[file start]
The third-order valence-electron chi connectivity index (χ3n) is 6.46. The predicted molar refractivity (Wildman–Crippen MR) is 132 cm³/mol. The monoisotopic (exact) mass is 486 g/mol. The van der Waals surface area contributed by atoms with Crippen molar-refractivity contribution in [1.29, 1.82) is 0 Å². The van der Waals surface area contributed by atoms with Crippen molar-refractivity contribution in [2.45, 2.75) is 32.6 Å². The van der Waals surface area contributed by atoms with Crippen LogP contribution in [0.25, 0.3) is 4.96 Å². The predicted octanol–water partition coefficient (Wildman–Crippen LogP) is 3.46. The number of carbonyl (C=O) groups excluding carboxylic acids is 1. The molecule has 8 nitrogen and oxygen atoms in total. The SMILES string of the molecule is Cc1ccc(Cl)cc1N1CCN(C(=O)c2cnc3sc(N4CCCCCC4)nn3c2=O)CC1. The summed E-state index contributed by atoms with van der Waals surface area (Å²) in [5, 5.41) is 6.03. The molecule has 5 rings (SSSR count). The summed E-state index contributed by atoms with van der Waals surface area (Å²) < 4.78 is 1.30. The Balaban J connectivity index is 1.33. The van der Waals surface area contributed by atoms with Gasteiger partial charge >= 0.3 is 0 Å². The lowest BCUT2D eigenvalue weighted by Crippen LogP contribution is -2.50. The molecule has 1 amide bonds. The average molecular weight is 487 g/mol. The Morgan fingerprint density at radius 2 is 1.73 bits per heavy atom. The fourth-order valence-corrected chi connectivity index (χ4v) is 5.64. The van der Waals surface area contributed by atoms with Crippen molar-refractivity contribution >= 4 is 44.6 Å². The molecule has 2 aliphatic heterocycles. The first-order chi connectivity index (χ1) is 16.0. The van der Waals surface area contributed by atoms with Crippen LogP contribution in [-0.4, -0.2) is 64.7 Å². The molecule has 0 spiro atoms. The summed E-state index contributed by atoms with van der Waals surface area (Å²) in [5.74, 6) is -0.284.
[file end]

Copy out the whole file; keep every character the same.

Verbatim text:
The third-order valence-electron chi connectivity index (χ3n) is 6.46. The predicted molar refractivity (Wildman–Crippen MR) is 132 cm³/mol. The monoisotopic (exact) mass is 486 g/mol. The van der Waals surface area contributed by atoms with Crippen molar-refractivity contribution in [1.29, 1.82) is 0 Å². The van der Waals surface area contributed by atoms with Crippen molar-refractivity contribution in [2.45, 2.75) is 32.6 Å². The van der Waals surface area contributed by atoms with Crippen LogP contribution in [0.25, 0.3) is 4.96 Å². The predicted octanol–water partition coefficient (Wildman–Crippen LogP) is 3.46. The number of carbonyl (C=O) groups excluding carboxylic acids is 1. The molecule has 8 nitrogen and oxygen atoms in total. The SMILES string of the molecule is Cc1ccc(Cl)cc1N1CCN(C(=O)c2cnc3sc(N4CCCCCC4)nn3c2=O)CC1. The summed E-state index contributed by atoms with van der Waals surface area (Å²) in [5, 5.41) is 6.03. The molecule has 5 rings (SSSR count). The summed E-state index contributed by atoms with van der Waals surface area (Å²) < 4.78 is 1.30. The Balaban J connectivity index is 1.33. The van der Waals surface area contributed by atoms with Gasteiger partial charge >= 0.3 is 0 Å². The lowest BCUT2D eigenvalue weighted by Crippen LogP contribution is -2.50. The molecule has 1 amide bonds. The average molecular weight is 487 g/mol. The Morgan fingerprint density at radius 2 is 1.73 bits per heavy atom. The fourth-order valence-corrected chi connectivity index (χ4v) is 5.64. The van der Waals surface area contributed by atoms with Crippen molar-refractivity contribution >= 4 is 44.6 Å². The molecule has 2 aliphatic heterocycles. The first-order chi connectivity index (χ1) is 16.0. The van der Waals surface area contributed by atoms with Crippen LogP contribution in [-0.4, -0.2) is 64.7 Å². The molecule has 0 spiro atoms. The summed E-state index contributed by atoms with van der Waals surface area (Å²) in [5.74, 6) is -0.284.